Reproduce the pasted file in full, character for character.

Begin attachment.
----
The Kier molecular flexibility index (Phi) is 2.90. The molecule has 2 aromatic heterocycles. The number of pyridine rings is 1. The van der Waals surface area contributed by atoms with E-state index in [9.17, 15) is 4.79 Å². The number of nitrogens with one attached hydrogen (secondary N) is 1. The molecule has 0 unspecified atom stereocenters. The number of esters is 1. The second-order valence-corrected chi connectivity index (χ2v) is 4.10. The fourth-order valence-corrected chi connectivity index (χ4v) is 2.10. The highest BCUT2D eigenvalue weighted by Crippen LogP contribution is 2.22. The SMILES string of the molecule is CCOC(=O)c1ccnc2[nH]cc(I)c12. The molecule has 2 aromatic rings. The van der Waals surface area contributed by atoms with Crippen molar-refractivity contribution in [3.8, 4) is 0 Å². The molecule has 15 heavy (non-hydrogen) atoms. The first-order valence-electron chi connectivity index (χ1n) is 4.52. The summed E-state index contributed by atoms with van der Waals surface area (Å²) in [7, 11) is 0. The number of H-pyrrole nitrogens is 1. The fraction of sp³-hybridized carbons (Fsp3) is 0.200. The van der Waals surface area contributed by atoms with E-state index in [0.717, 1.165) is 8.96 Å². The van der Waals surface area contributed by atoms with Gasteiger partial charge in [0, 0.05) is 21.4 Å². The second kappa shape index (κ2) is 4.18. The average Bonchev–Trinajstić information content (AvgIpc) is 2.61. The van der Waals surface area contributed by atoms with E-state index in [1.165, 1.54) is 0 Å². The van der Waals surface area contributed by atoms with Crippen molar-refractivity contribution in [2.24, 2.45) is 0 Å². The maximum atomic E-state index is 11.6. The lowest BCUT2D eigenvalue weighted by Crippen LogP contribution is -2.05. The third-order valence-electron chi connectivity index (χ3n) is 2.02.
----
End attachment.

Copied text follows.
The Kier molecular flexibility index (Phi) is 2.90. The molecule has 2 aromatic heterocycles. The number of pyridine rings is 1. The van der Waals surface area contributed by atoms with E-state index in [9.17, 15) is 4.79 Å². The number of nitrogens with one attached hydrogen (secondary N) is 1. The molecule has 0 unspecified atom stereocenters. The number of esters is 1. The second-order valence-corrected chi connectivity index (χ2v) is 4.10. The fourth-order valence-corrected chi connectivity index (χ4v) is 2.10. The highest BCUT2D eigenvalue weighted by Crippen LogP contribution is 2.22. The SMILES string of the molecule is CCOC(=O)c1ccnc2[nH]cc(I)c12. The molecule has 2 aromatic rings. The van der Waals surface area contributed by atoms with Crippen molar-refractivity contribution in [3.8, 4) is 0 Å². The molecule has 15 heavy (non-hydrogen) atoms. The first-order valence-electron chi connectivity index (χ1n) is 4.52. The summed E-state index contributed by atoms with van der Waals surface area (Å²) in [7, 11) is 0. The number of H-pyrrole nitrogens is 1. The fraction of sp³-hybridized carbons (Fsp3) is 0.200. The van der Waals surface area contributed by atoms with E-state index in [0.717, 1.165) is 8.96 Å². The van der Waals surface area contributed by atoms with Gasteiger partial charge in [0, 0.05) is 21.4 Å². The second kappa shape index (κ2) is 4.18. The average Bonchev–Trinajstić information content (AvgIpc) is 2.61. The van der Waals surface area contributed by atoms with E-state index in [1.165, 1.54) is 0 Å². The van der Waals surface area contributed by atoms with Crippen molar-refractivity contribution in [2.24, 2.45) is 0 Å². The maximum atomic E-state index is 11.6. The lowest BCUT2D eigenvalue weighted by Crippen LogP contribution is -2.05. The third-order valence-electron chi connectivity index (χ3n) is 2.02.